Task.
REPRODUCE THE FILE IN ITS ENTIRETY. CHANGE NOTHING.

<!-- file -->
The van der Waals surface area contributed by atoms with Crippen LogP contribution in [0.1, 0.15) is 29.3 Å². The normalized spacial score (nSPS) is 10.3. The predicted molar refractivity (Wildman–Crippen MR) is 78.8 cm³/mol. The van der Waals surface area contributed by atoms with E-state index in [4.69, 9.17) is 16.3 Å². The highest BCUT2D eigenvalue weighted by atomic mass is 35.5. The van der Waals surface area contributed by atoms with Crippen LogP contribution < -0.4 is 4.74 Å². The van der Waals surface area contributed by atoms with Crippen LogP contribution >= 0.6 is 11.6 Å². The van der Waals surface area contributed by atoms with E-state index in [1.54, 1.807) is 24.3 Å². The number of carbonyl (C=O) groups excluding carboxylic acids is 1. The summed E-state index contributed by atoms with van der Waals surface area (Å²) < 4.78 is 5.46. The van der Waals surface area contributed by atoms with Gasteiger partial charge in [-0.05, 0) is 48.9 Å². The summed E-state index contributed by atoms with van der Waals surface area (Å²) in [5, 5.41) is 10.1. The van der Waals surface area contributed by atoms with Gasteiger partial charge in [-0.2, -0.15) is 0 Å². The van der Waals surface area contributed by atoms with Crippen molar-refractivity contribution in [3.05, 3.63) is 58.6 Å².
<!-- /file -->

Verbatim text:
The van der Waals surface area contributed by atoms with Crippen LogP contribution in [0.1, 0.15) is 29.3 Å². The normalized spacial score (nSPS) is 10.3. The predicted molar refractivity (Wildman–Crippen MR) is 78.8 cm³/mol. The van der Waals surface area contributed by atoms with E-state index in [4.69, 9.17) is 16.3 Å². The highest BCUT2D eigenvalue weighted by atomic mass is 35.5. The van der Waals surface area contributed by atoms with Crippen LogP contribution < -0.4 is 4.74 Å². The van der Waals surface area contributed by atoms with Crippen LogP contribution >= 0.6 is 11.6 Å². The van der Waals surface area contributed by atoms with E-state index in [1.54, 1.807) is 24.3 Å². The number of carbonyl (C=O) groups excluding carboxylic acids is 1. The summed E-state index contributed by atoms with van der Waals surface area (Å²) < 4.78 is 5.46. The van der Waals surface area contributed by atoms with Gasteiger partial charge in [-0.05, 0) is 48.9 Å². The summed E-state index contributed by atoms with van der Waals surface area (Å²) in [5, 5.41) is 10.1. The van der Waals surface area contributed by atoms with Gasteiger partial charge in [-0.2, -0.15) is 0 Å². The van der Waals surface area contributed by atoms with Crippen molar-refractivity contribution in [3.05, 3.63) is 58.6 Å².